|Post by Founding Partner Stan Lacy|
The South Carolina Workers’ Compensation Commission’s Mediation Committee has finished its work, and the wheels are in motion to adopt regulations to govern mediations in workers’ compensation. Led by a determined Commissioner Derrick Williams, the Committee only needed to meet twice to hammer out regulations and forms consistent with the committee’s vision of a mediation system that will work in South Carolina. Here’s what came out of the Committee’s efforts:
Regulation 67-1801. Mediation.
1 Commissioners have the discretion to order mediation and to name the mediator. The Commissioner must retain jurisdiction of the case until the issues are resolved.
2. Mediation is mandatory prior to a hearing for claims arising under §42-9-10, §42-9-30(21), occupational disease cases, third-party reduction claims, contested death claims, mental/mental injury claims, and cases of concurrent jurisdiction under the South Carolina Workers’ Compensation Act and the Federal Longshore and Harbor Workers’ Compensation Act. Claims involving multiple workers arising out of employment with the same employer also must be mediated prior to hearing.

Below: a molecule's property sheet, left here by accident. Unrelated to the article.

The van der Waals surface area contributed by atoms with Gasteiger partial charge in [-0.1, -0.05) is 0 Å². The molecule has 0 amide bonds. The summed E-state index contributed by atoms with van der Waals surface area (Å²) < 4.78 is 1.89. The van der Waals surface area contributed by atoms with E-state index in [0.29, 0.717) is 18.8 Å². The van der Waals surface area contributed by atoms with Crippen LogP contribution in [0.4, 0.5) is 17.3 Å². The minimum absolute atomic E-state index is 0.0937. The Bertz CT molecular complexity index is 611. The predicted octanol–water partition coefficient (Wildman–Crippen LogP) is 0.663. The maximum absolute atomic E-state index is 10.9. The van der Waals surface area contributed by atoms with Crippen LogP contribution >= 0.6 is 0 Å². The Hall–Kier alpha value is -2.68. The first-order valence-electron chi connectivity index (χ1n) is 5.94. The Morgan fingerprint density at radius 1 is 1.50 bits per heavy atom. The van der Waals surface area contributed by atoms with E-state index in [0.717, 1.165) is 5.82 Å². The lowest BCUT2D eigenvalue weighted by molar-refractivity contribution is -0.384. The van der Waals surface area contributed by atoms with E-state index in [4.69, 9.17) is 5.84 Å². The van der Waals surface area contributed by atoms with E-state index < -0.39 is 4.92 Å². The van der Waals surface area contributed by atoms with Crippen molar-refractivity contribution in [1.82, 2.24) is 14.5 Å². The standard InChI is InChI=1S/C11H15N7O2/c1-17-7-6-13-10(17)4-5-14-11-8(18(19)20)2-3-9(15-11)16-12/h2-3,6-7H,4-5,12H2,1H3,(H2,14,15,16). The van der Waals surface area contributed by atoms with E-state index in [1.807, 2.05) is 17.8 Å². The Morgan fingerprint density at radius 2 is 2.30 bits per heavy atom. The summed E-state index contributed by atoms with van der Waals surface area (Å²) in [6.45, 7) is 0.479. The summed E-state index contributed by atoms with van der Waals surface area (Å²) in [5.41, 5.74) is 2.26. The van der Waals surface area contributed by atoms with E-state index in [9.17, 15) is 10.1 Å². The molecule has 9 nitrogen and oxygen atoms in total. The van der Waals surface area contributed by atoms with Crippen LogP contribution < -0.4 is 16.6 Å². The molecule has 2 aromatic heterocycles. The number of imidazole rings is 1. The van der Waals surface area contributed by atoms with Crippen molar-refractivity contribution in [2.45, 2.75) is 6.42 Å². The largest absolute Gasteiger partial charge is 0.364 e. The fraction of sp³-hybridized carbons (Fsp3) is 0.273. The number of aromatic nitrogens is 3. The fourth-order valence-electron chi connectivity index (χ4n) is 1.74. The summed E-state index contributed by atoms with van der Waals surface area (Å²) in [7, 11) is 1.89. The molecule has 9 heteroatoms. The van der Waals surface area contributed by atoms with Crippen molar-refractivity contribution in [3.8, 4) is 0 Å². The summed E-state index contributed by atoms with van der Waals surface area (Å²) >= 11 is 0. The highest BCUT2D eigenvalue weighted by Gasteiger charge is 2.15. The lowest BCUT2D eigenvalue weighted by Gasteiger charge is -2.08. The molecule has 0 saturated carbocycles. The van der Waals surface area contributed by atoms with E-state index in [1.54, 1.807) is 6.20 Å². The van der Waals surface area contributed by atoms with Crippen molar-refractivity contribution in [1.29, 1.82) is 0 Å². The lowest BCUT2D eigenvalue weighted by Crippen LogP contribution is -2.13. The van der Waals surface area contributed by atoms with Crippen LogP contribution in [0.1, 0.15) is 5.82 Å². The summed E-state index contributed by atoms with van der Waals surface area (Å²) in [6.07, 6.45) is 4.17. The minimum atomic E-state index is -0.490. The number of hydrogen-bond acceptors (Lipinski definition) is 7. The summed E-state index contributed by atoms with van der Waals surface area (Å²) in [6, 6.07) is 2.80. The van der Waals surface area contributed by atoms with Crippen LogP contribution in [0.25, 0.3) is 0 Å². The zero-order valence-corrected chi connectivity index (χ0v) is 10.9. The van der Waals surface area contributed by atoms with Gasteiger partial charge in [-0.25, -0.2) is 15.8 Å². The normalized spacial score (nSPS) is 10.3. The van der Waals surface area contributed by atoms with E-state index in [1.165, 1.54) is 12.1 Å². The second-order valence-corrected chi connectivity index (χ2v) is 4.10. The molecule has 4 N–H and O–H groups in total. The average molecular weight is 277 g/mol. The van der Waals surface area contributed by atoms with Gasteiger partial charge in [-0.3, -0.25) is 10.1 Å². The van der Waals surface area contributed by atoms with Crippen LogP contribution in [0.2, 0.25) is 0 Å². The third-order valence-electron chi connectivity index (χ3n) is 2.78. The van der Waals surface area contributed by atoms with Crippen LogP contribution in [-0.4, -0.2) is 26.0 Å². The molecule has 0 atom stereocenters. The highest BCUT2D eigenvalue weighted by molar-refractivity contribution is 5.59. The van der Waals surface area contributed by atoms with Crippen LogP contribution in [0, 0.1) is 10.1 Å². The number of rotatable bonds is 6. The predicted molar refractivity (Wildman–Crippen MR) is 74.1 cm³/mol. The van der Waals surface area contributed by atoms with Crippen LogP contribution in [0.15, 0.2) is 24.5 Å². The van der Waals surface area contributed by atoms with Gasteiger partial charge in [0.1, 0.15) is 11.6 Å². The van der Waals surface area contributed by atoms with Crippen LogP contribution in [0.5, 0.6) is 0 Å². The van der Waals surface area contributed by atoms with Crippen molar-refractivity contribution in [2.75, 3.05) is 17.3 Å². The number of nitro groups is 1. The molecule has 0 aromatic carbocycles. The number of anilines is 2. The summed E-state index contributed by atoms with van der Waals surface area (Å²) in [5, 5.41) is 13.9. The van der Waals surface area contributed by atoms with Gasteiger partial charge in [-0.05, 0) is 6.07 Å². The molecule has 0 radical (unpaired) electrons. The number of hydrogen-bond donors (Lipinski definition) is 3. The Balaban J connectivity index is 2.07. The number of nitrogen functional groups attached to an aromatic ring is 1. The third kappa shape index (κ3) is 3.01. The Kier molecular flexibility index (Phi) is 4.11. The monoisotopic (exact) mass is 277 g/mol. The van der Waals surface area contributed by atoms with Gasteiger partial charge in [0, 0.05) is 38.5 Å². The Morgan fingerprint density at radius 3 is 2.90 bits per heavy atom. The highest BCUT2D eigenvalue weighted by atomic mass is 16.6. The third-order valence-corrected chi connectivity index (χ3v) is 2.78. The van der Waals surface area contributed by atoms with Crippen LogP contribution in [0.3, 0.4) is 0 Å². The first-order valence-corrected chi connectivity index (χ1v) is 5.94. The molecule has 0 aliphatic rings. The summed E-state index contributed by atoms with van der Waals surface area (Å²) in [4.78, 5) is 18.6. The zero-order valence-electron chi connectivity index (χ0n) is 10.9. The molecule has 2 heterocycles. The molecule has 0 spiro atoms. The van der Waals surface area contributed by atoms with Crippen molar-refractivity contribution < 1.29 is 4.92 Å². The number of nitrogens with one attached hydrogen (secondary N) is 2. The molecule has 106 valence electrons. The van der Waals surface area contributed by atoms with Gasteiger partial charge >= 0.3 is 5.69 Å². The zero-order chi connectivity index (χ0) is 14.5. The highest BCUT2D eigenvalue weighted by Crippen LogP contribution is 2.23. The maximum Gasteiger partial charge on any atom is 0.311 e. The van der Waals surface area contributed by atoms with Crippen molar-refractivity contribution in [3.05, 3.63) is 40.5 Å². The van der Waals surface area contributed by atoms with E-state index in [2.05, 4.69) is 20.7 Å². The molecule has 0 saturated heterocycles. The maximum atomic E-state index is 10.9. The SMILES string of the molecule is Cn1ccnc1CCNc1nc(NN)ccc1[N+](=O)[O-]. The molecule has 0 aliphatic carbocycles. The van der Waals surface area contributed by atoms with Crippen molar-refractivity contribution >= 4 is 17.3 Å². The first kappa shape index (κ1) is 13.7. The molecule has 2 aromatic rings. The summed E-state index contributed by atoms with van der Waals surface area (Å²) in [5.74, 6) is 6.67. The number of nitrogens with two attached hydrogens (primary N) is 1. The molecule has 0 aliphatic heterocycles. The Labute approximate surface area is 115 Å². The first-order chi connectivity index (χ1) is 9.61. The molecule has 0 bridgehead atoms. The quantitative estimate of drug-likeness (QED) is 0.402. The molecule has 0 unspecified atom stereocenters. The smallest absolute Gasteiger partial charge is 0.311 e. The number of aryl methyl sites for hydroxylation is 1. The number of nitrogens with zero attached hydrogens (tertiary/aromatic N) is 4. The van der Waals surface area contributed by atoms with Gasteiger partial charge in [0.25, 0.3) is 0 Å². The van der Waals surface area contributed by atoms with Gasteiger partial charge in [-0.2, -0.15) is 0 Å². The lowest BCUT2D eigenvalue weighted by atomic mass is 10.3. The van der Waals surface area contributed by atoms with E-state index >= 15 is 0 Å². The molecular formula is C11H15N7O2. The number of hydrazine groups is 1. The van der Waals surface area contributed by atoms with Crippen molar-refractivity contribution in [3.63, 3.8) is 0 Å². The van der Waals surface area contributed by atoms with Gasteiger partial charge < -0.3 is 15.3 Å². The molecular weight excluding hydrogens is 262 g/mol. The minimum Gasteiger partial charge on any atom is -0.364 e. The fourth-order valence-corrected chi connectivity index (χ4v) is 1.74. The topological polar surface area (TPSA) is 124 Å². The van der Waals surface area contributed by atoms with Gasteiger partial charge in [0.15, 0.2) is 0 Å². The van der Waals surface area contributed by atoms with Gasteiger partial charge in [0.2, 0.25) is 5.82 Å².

3. The parties may mutually select the mediator.
4. The parties must select a mediator within 10 days of the filing of a Form 51 or a response to a Form 21, and the mediation must be completed within 60 days.
5. Representatives may attend the mediation by telephone.
6. Rules of confidentiality, decorum, and good faith are the same as in mediations generally.
Modifications to existing forms.
1 Form 50.
The Form 50 will be modified to add Paragraph 15 in which the claimant can request mediation, reject mediation or indicate whether the case is one that requires mediation.
2. Form 51 and Form 21.
The Form 51 and Form 21 will similarly be modified to add Paragraph 13 and Paragraph VI, respectively, in which the defense will indicate whether it wants mediation, rejects mediation or mediation is required.
3 Form 70.
The Form 70 will be created for the mediator to report the outcome of the mediation to the Commission. Was the case resolved? If so, what result? If not, why not? Is a hearing requested? The Form 70 will not become part of the Commission’s file.
Commissioner Williams is presenting the regulation and forms at the Commission’s January business meeting. If approved, the new regulation will go through the process of publication in the State Register, public hearings and submission to the legislature. We will keep you posted on new developments as they happen. It is very likely mediation will become an integral part of the workers’ compensation process this year.